Dave Struthers, a pig, soybean and corn farmer in Collins, helped bring to light the continuous and sustainable cycle of raising pigs and growing crops for livestock feed. Photo credit: Joseph L. Murphy/Iowa Soybean Association

Dave is a Story County Pork Producers member and has served on the Iowa Pork Producers Board of Directors since 2009, including serving as president in 2015. He is also an Iowa Soybean Association member, and his family is part of a distinguished group of farmers who have received the Wergin Good Farm Neighbor award. The award recognizes Iowa livestock farmers who take pride in doing things right.

He has also been involved with the Iowa Soybean Association’s On-Farm Network® and the Iowa Farm Bureau Federation, winning the organization’s Outstanding Young Farmer award in 2001.

On the farm, Food U participants saw the vital role livestock comfort plays in their operation and how they make their livestock feed in their own mill. The Struthers family sells their pigs to Farmland Foods in Colo for bacon and sausage production.

Julie Kohles, an Iowa FFP Champion from Johnston, said every Food U tour is a rich learning experience.

“I had some apprehension before going to the pig farm because I am an animal lover and thought it might be difficult to see the pigs,” she says. “After hearing Dave speak, it was obvious how important it is to him the pigs are treated well. I appreciated hearing him say that his family eats the pork they raise, so he wants it to be as healthy as possible.

“Hearing how he spoke about this farm gave me such a positive impression about his family farm and how the work is done.”

Anita McVey, an Iowa FFP Champion from Boone, echoed those sentiments.

“Farmers, such as Dave Struthers, not only invest in their land and animals, they love them. They are educated, passionate and careful stewards,” she says.

More than Bricks and Mortar at the Brick Street Market and Café!

Brian and Mary Lohse, the owners of Brick Street Market and Café, grew up in Bondurant and returned to the small Iowa community to raise their family.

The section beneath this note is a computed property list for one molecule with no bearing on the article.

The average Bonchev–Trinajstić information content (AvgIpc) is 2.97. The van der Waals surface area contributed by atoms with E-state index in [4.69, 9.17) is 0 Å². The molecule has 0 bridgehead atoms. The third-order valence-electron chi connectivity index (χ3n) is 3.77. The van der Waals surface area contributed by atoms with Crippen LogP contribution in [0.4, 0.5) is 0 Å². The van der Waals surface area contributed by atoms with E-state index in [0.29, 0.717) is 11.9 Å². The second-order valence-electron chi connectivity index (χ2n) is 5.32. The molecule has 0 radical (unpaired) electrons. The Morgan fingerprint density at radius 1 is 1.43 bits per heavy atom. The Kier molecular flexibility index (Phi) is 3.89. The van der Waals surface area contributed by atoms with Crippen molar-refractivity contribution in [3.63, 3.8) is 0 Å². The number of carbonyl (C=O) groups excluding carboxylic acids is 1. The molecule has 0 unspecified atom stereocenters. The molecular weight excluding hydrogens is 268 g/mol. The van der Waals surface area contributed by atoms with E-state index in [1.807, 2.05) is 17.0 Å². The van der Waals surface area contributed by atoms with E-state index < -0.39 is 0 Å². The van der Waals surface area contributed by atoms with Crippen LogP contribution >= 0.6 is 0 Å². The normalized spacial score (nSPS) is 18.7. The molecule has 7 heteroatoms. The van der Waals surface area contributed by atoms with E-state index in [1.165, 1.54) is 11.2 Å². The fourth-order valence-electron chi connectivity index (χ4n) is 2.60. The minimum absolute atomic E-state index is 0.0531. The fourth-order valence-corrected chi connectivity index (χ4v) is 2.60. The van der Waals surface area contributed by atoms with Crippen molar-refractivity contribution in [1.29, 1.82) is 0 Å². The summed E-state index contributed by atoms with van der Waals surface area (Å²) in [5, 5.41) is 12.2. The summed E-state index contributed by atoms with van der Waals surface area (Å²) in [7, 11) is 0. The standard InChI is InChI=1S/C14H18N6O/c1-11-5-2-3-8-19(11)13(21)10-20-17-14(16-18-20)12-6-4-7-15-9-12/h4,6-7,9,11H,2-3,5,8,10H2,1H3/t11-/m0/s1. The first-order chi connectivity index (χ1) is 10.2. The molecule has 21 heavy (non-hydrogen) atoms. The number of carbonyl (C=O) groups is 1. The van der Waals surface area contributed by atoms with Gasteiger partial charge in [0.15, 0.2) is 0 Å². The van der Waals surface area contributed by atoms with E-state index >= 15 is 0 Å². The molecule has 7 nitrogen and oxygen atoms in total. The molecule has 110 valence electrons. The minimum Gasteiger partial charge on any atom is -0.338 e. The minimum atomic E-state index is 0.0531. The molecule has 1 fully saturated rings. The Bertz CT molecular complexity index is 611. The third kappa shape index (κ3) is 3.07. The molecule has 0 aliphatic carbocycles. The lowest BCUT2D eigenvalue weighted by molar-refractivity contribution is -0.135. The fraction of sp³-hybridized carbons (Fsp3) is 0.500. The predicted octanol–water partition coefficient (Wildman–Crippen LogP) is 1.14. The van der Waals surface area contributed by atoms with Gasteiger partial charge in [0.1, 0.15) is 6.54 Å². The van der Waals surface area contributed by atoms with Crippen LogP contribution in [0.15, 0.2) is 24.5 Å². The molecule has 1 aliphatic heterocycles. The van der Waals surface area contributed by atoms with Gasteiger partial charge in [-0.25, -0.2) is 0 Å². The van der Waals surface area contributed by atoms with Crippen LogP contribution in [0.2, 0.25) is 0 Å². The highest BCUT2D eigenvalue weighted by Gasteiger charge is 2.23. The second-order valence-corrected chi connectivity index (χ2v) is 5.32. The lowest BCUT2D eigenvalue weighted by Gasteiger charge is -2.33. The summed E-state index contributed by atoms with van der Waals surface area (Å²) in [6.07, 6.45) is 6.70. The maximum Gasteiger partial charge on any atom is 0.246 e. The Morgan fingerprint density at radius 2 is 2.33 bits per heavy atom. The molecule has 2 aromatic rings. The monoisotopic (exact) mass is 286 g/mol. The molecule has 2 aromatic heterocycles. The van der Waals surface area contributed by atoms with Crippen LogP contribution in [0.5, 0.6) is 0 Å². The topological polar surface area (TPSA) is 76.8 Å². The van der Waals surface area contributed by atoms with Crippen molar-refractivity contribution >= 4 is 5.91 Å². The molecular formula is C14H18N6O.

While they loved the community, it lacked one vital thing – a place where a family could go to get their weekly groceries or that inevitable trip for the one item you forgot so that the recipe isn’t ruined. More than once over the past decade, this Bondurant husband and wife have looked at each other and said, “If we ever come into any money we should open a grocery store here in town."

  Food U participants met with department heads throughout Brick Street Market in Bondurant to learn about their areas of grocery expertise. Photo credit: Joseph L. Murphy/Iowa Soybean Association

Food U participants met with department heads throughout Brick Street Market in Bondurant to learn about their areas of grocery expertise. Photo credit: Joseph L. Murphy/Iowa Soybean Association

That dream soon became a reality when the couple won a $202 million Powerball Lottery jackpot in 2012. Today, the full-service grocery offers a deli, bakery, restaurant, meat counter with a butcher, selection of Iowa wines and hometown charm and convenience that is a dream come true. Not just for the Lohse's but for area residents, too! On a typical day, 200 customers shop in the store.

Onsite, Brick Street Market’s Butler Café (named after Bondurant's iconic Butler's Cafe) serves up delicious meals, including an award-winning pork tenderloin sandwich. In fact, the cafe is a featured stop on the Iowa Pork Producers’ Tenderloin Trail. Their famous beef burger is a Butler family recipe made famous in the 1940s at the original Butler’s Café in Bondurant.

“While I enjoyed all three stops, the story of how the market began and meeting some of the people who help choose, create and distribute the products was very informative,” says Tracy Leith, a participant from Urbandale. “There is a lot of thought, sourcing and personal connections to what the employees are doing to bring great food choices to the public. The many ways Brick Street Market cares for and is involved in the community is awesome!”

Iowa FFP Champions are volunteer participants representing a variety of industries and occupations including healthcare, food banks, administrative services, engineering, communications and education.

Participants in the September Food U included: Cristen Clark, Runnells; Lisa Howard, Cedar Rapids; Lynn Jones, Newton; Carol Kohles, Johnston; Julie Kohles, Johnston; Tracy Leith, Urbandale; Andrea Love, Pleasant Hill; Anita McVey, Boone; Karen Nall, West Des Moines; Ann Neville, Tipton; Nancy Schade, Walker; Emily Shearer, Des Moines; Ann Thelen, Johnston; Erin Tveter, Urbandale; Christy VanBuskirk, Hedrick; and Dixie Walker, Cedar Rapids.

Apply to be an Iowa Food & Family Project Champion!

Interested in attending a future Food U event or furthering your understanding of agriculture through the Iowa Food & Family Project? Apply to be a member of our Champions Program. As a Champion, you'll be invited to Food U events, get priority access to speaking engagements, participate in surveys and focus groups, and receive a quarterly newsletter.